Over the past 22 years, Tolmich has worked his way up through the organization, where he currently oversees warehouse operations and fleet services for Denver Water. He believes his military service not only provided the skills he needed to jumpstart his career, but also taught him invaluable leadership skills.
“In the military, you have to make decisions in high-stress situations, and sometimes you have to make those decisions very quickly,” Tolmich said.
“The Navy taught me to be flexible, which is so important when adapting to change. And, let’s face it, change is constant. Decisiveness is an important leadership skill, and maybe you don’t make the right decision every time, but you reassess and improve the next time,” he said.
Learn more about veterans who work at Denver Water.
Tolmich has fond memories of his military service, which were recently rekindled as he watched his stepson graduate from boot camp in Great Lakes, Illinois — the same program Tolmich went through more than 25 years ago.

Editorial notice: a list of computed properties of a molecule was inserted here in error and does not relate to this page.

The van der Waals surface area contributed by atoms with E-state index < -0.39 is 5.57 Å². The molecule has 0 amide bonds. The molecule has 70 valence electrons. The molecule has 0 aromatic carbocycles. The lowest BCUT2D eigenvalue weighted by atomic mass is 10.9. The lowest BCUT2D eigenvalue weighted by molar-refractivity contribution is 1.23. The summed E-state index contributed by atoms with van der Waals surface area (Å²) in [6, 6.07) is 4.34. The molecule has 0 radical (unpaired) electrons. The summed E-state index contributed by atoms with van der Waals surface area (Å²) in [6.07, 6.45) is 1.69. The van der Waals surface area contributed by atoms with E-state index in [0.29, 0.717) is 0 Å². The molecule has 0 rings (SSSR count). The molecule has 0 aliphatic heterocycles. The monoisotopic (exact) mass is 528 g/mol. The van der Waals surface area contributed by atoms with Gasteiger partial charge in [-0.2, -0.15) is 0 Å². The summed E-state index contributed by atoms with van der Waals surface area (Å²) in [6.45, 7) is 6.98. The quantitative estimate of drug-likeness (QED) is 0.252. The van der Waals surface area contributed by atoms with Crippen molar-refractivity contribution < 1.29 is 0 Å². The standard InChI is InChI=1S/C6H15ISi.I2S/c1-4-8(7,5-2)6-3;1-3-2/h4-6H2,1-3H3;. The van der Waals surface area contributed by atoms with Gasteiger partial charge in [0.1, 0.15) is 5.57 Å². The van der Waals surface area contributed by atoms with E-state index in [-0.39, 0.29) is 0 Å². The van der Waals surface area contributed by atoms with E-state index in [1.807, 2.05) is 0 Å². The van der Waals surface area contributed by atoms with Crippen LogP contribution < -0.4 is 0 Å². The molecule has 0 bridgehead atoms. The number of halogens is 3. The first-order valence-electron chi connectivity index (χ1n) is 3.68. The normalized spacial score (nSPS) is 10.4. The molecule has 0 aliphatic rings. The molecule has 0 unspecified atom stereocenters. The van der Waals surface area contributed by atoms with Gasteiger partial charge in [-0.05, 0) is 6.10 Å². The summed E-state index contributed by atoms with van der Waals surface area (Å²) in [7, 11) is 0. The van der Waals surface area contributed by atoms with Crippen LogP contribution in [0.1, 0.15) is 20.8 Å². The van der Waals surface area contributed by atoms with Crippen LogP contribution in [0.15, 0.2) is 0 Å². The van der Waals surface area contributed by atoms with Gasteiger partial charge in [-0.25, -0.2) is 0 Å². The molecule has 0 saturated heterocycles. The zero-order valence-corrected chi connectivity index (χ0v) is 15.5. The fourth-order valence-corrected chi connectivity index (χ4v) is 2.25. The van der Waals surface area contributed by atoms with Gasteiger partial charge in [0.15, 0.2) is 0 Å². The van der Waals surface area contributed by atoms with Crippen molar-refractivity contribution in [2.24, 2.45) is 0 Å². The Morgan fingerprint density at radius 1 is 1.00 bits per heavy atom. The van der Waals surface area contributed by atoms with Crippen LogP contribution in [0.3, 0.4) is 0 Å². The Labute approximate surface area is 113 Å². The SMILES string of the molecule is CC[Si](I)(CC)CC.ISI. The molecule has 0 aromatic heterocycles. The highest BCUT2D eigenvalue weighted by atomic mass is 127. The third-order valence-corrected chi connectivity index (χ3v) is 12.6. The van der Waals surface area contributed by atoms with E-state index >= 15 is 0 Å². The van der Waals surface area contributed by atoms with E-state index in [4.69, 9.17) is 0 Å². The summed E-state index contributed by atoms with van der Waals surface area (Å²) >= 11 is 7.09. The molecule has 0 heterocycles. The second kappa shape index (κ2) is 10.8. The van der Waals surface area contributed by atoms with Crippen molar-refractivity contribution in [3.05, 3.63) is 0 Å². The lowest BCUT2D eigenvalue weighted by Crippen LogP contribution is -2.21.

“Being back in Great Lakes reminded me of all the great memories and wonderful, lifelong friends I made,” he said.
Tolmich said the friendships and camaraderie is what he misses most about being in the Navy.
“When you not only work with someone but count on them in life-or-death situations onboard a deployed war ship, you develop close relationships. The sailors I got to know on the aircraft carrier were like family, and I still keep in contact with many of them today,” he said.
“I’m grateful that I was able to find that similar feeling of family at Denver Water.”